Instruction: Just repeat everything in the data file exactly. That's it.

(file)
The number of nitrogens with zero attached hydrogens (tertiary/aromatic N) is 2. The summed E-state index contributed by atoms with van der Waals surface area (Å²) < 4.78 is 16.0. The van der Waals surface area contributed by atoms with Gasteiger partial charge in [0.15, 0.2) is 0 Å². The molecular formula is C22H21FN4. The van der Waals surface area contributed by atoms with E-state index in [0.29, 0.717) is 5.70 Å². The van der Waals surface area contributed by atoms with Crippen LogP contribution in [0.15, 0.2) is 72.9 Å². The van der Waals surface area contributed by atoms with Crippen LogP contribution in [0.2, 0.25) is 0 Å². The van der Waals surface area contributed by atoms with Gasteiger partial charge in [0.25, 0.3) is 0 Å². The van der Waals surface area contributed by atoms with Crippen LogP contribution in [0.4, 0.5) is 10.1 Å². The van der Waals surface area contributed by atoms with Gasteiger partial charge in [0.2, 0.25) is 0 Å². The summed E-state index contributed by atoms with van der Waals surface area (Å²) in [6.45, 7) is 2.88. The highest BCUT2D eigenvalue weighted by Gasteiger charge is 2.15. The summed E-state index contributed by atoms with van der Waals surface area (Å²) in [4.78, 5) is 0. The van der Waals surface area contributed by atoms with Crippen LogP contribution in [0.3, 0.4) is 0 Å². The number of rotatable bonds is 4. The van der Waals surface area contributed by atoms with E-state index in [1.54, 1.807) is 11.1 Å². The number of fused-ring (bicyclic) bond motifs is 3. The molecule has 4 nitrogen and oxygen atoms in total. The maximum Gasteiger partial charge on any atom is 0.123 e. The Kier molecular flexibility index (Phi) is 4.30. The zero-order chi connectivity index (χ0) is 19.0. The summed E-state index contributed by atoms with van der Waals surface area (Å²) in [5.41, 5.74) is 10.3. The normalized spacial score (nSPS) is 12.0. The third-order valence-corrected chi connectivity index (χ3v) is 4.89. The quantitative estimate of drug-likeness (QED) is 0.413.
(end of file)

The number of nitrogens with zero attached hydrogens (tertiary/aromatic N) is 2. The summed E-state index contributed by atoms with van der Waals surface area (Å²) < 4.78 is 16.0. The van der Waals surface area contributed by atoms with Gasteiger partial charge in [0.15, 0.2) is 0 Å². The molecular formula is C22H21FN4. The van der Waals surface area contributed by atoms with E-state index in [0.29, 0.717) is 5.70 Å². The van der Waals surface area contributed by atoms with Crippen LogP contribution in [0.15, 0.2) is 72.9 Å². The van der Waals surface area contributed by atoms with Crippen LogP contribution in [0.2, 0.25) is 0 Å². The van der Waals surface area contributed by atoms with Gasteiger partial charge in [0.25, 0.3) is 0 Å². The van der Waals surface area contributed by atoms with Crippen LogP contribution in [0.4, 0.5) is 10.1 Å². The van der Waals surface area contributed by atoms with Gasteiger partial charge in [0.2, 0.25) is 0 Å². The summed E-state index contributed by atoms with van der Waals surface area (Å²) in [6.45, 7) is 2.88. The highest BCUT2D eigenvalue weighted by Gasteiger charge is 2.15. The summed E-state index contributed by atoms with van der Waals surface area (Å²) in [4.78, 5) is 0. The van der Waals surface area contributed by atoms with Crippen LogP contribution in [0.3, 0.4) is 0 Å². The number of rotatable bonds is 4. The van der Waals surface area contributed by atoms with E-state index in [1.54, 1.807) is 11.1 Å². The number of fused-ring (bicyclic) bond motifs is 3. The molecule has 4 nitrogen and oxygen atoms in total. The maximum Gasteiger partial charge on any atom is 0.123 e. The Kier molecular flexibility index (Phi) is 4.30. The zero-order chi connectivity index (χ0) is 19.0. The summed E-state index contributed by atoms with van der Waals surface area (Å²) in [5.41, 5.74) is 10.3. The normalized spacial score (nSPS) is 12.0. The third-order valence-corrected chi connectivity index (χ3v) is 4.89. The quantitative estimate of drug-likeness (QED) is 0.413.